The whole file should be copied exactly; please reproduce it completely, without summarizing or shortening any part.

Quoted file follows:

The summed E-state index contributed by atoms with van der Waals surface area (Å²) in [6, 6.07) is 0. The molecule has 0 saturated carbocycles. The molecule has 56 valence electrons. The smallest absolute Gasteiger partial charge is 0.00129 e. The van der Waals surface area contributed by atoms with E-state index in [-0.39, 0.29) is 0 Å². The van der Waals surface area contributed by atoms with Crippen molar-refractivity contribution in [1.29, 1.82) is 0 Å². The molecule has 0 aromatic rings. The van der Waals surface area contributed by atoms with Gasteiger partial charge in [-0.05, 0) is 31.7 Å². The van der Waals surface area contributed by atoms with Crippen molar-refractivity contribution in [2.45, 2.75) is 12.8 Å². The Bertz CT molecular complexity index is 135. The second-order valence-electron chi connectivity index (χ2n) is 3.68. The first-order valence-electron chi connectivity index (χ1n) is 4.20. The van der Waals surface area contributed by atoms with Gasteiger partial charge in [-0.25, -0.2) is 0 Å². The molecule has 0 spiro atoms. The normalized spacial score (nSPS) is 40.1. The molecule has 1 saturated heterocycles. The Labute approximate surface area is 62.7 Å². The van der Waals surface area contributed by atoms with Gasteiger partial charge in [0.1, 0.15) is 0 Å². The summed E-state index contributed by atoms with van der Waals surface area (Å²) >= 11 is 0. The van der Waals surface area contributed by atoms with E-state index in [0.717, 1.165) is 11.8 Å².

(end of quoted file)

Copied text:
The summed E-state index contributed by atoms with van der Waals surface area (Å²) in [6, 6.07) is 0. The molecule has 0 saturated carbocycles. The molecule has 56 valence electrons. The smallest absolute Gasteiger partial charge is 0.00129 e. The van der Waals surface area contributed by atoms with E-state index in [-0.39, 0.29) is 0 Å². The van der Waals surface area contributed by atoms with Crippen molar-refractivity contribution in [1.29, 1.82) is 0 Å². The molecule has 0 aromatic rings. The van der Waals surface area contributed by atoms with Gasteiger partial charge in [-0.05, 0) is 31.7 Å². The van der Waals surface area contributed by atoms with Crippen molar-refractivity contribution in [2.45, 2.75) is 12.8 Å². The Bertz CT molecular complexity index is 135. The second-order valence-electron chi connectivity index (χ2n) is 3.68. The first-order valence-electron chi connectivity index (χ1n) is 4.20. The van der Waals surface area contributed by atoms with Gasteiger partial charge in [-0.25, -0.2) is 0 Å². The molecule has 0 spiro atoms. The normalized spacial score (nSPS) is 40.1. The molecule has 1 saturated heterocycles. The Labute approximate surface area is 62.7 Å². The van der Waals surface area contributed by atoms with Gasteiger partial charge in [0.1, 0.15) is 0 Å². The summed E-state index contributed by atoms with van der Waals surface area (Å²) >= 11 is 0. The van der Waals surface area contributed by atoms with E-state index in [0.717, 1.165) is 11.8 Å².